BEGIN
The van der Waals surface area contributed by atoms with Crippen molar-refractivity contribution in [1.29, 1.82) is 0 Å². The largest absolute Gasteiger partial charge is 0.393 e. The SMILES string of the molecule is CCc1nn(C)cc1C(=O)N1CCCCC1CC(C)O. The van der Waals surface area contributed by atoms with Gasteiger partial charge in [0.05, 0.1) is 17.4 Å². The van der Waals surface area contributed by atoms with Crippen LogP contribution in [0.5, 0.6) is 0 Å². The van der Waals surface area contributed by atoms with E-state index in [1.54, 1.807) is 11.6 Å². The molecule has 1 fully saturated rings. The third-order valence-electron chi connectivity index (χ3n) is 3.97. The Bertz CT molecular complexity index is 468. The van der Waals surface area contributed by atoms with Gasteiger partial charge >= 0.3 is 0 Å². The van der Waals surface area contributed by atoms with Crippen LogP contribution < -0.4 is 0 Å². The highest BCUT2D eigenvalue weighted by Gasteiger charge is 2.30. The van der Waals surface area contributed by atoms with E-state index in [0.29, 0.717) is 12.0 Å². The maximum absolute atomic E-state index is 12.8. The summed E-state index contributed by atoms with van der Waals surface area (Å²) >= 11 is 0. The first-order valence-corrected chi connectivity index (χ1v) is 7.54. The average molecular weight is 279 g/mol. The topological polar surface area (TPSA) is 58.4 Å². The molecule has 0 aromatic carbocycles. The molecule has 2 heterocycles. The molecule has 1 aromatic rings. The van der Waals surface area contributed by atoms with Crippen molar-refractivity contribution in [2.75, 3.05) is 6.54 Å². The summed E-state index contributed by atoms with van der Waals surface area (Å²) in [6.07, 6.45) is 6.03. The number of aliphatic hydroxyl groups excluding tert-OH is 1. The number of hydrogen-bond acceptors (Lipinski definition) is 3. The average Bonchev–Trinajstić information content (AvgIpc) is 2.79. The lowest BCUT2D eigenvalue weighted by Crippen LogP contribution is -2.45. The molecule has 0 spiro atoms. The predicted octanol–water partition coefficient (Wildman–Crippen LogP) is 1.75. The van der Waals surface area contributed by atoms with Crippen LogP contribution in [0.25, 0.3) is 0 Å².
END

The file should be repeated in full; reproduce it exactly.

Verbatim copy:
The van der Waals surface area contributed by atoms with Crippen molar-refractivity contribution in [1.29, 1.82) is 0 Å². The largest absolute Gasteiger partial charge is 0.393 e. The SMILES string of the molecule is CCc1nn(C)cc1C(=O)N1CCCCC1CC(C)O. The van der Waals surface area contributed by atoms with Gasteiger partial charge in [0.05, 0.1) is 17.4 Å². The van der Waals surface area contributed by atoms with Crippen LogP contribution in [0.5, 0.6) is 0 Å². The van der Waals surface area contributed by atoms with E-state index in [1.54, 1.807) is 11.6 Å². The molecule has 1 fully saturated rings. The third-order valence-electron chi connectivity index (χ3n) is 3.97. The Bertz CT molecular complexity index is 468. The van der Waals surface area contributed by atoms with Gasteiger partial charge >= 0.3 is 0 Å². The van der Waals surface area contributed by atoms with Crippen LogP contribution < -0.4 is 0 Å². The highest BCUT2D eigenvalue weighted by Gasteiger charge is 2.30. The van der Waals surface area contributed by atoms with E-state index in [0.29, 0.717) is 12.0 Å². The maximum absolute atomic E-state index is 12.8. The summed E-state index contributed by atoms with van der Waals surface area (Å²) >= 11 is 0. The first-order valence-corrected chi connectivity index (χ1v) is 7.54. The average molecular weight is 279 g/mol. The topological polar surface area (TPSA) is 58.4 Å². The molecule has 0 aromatic carbocycles. The molecule has 2 heterocycles. The molecule has 1 aromatic rings. The van der Waals surface area contributed by atoms with Crippen molar-refractivity contribution in [2.75, 3.05) is 6.54 Å². The summed E-state index contributed by atoms with van der Waals surface area (Å²) in [6.07, 6.45) is 6.03. The number of aliphatic hydroxyl groups excluding tert-OH is 1. The number of hydrogen-bond acceptors (Lipinski definition) is 3. The average Bonchev–Trinajstić information content (AvgIpc) is 2.79. The lowest BCUT2D eigenvalue weighted by Crippen LogP contribution is -2.45. The molecule has 0 spiro atoms. The predicted octanol–water partition coefficient (Wildman–Crippen LogP) is 1.75. The van der Waals surface area contributed by atoms with Crippen LogP contribution in [0.25, 0.3) is 0 Å².